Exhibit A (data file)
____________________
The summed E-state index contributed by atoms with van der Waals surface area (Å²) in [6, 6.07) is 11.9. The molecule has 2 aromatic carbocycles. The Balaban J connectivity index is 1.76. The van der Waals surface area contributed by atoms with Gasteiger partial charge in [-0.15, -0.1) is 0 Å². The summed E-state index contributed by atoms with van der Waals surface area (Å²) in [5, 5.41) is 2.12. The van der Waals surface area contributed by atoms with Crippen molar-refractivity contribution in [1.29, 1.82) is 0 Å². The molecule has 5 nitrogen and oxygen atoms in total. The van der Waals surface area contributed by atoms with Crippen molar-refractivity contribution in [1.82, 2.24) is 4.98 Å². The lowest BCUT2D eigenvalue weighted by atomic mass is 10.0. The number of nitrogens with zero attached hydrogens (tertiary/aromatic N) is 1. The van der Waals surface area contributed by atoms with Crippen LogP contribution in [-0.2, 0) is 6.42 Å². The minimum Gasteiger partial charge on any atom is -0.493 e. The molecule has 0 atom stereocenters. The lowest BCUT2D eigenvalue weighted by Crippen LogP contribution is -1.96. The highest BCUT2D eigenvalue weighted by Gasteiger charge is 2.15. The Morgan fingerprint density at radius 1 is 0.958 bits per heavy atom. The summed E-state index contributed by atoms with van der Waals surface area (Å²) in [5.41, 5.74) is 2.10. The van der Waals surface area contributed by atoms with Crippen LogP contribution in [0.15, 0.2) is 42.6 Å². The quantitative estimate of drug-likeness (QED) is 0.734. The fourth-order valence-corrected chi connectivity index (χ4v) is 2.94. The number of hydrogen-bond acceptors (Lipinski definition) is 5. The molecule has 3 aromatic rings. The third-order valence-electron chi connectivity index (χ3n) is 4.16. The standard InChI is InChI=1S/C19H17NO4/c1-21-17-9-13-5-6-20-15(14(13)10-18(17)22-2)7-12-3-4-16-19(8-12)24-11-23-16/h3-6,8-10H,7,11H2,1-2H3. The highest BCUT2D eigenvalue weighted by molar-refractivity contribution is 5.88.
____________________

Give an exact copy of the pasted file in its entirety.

The summed E-state index contributed by atoms with van der Waals surface area (Å²) in [6, 6.07) is 11.9. The molecule has 2 aromatic carbocycles. The Balaban J connectivity index is 1.76. The van der Waals surface area contributed by atoms with Gasteiger partial charge in [-0.15, -0.1) is 0 Å². The summed E-state index contributed by atoms with van der Waals surface area (Å²) in [5, 5.41) is 2.12. The van der Waals surface area contributed by atoms with Crippen molar-refractivity contribution in [1.29, 1.82) is 0 Å². The molecule has 5 nitrogen and oxygen atoms in total. The van der Waals surface area contributed by atoms with Crippen molar-refractivity contribution in [1.82, 2.24) is 4.98 Å². The lowest BCUT2D eigenvalue weighted by atomic mass is 10.0. The number of nitrogens with zero attached hydrogens (tertiary/aromatic N) is 1. The van der Waals surface area contributed by atoms with Crippen LogP contribution in [-0.2, 0) is 6.42 Å². The minimum Gasteiger partial charge on any atom is -0.493 e. The molecule has 0 atom stereocenters. The lowest BCUT2D eigenvalue weighted by Crippen LogP contribution is -1.96. The highest BCUT2D eigenvalue weighted by Gasteiger charge is 2.15. The Morgan fingerprint density at radius 1 is 0.958 bits per heavy atom. The summed E-state index contributed by atoms with van der Waals surface area (Å²) in [5.41, 5.74) is 2.10. The van der Waals surface area contributed by atoms with Crippen LogP contribution in [0.15, 0.2) is 42.6 Å². The quantitative estimate of drug-likeness (QED) is 0.734. The fourth-order valence-corrected chi connectivity index (χ4v) is 2.94. The number of hydrogen-bond acceptors (Lipinski definition) is 5. The molecule has 3 aromatic rings. The third-order valence-electron chi connectivity index (χ3n) is 4.16. The standard InChI is InChI=1S/C19H17NO4/c1-21-17-9-13-5-6-20-15(14(13)10-18(17)22-2)7-12-3-4-16-19(8-12)24-11-23-16/h3-6,8-10H,7,11H2,1-2H3. The highest BCUT2D eigenvalue weighted by molar-refractivity contribution is 5.88.